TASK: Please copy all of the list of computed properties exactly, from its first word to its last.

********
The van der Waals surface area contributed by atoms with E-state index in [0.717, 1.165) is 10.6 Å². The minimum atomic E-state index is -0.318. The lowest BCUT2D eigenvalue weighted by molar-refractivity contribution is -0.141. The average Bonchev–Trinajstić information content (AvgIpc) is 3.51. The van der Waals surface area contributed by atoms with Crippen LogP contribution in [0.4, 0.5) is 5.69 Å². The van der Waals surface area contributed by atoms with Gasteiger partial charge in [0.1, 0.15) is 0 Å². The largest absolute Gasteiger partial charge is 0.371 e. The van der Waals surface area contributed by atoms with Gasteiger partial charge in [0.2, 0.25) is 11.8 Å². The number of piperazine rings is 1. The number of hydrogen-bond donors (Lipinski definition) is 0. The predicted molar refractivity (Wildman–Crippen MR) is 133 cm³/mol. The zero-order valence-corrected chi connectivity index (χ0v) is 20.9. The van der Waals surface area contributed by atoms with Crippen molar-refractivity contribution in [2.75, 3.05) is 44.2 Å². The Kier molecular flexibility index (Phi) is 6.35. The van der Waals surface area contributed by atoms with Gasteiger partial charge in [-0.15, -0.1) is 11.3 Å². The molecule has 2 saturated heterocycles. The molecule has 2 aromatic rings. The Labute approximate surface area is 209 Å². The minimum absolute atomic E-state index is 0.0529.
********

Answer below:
The van der Waals surface area contributed by atoms with E-state index in [0.717, 1.165) is 10.6 Å². The minimum atomic E-state index is -0.318. The lowest BCUT2D eigenvalue weighted by molar-refractivity contribution is -0.141. The average Bonchev–Trinajstić information content (AvgIpc) is 3.51. The van der Waals surface area contributed by atoms with Crippen LogP contribution in [0.4, 0.5) is 5.69 Å². The van der Waals surface area contributed by atoms with Gasteiger partial charge in [0.1, 0.15) is 0 Å². The largest absolute Gasteiger partial charge is 0.371 e. The van der Waals surface area contributed by atoms with Gasteiger partial charge in [0.2, 0.25) is 11.8 Å². The number of piperazine rings is 1. The number of hydrogen-bond donors (Lipinski definition) is 0. The predicted molar refractivity (Wildman–Crippen MR) is 133 cm³/mol. The zero-order valence-corrected chi connectivity index (χ0v) is 20.9. The van der Waals surface area contributed by atoms with Crippen molar-refractivity contribution in [2.75, 3.05) is 44.2 Å². The Kier molecular flexibility index (Phi) is 6.35. The van der Waals surface area contributed by atoms with Gasteiger partial charge in [-0.15, -0.1) is 11.3 Å². The molecule has 2 saturated heterocycles. The molecule has 2 aromatic rings. The Labute approximate surface area is 209 Å². The minimum absolute atomic E-state index is 0.0529.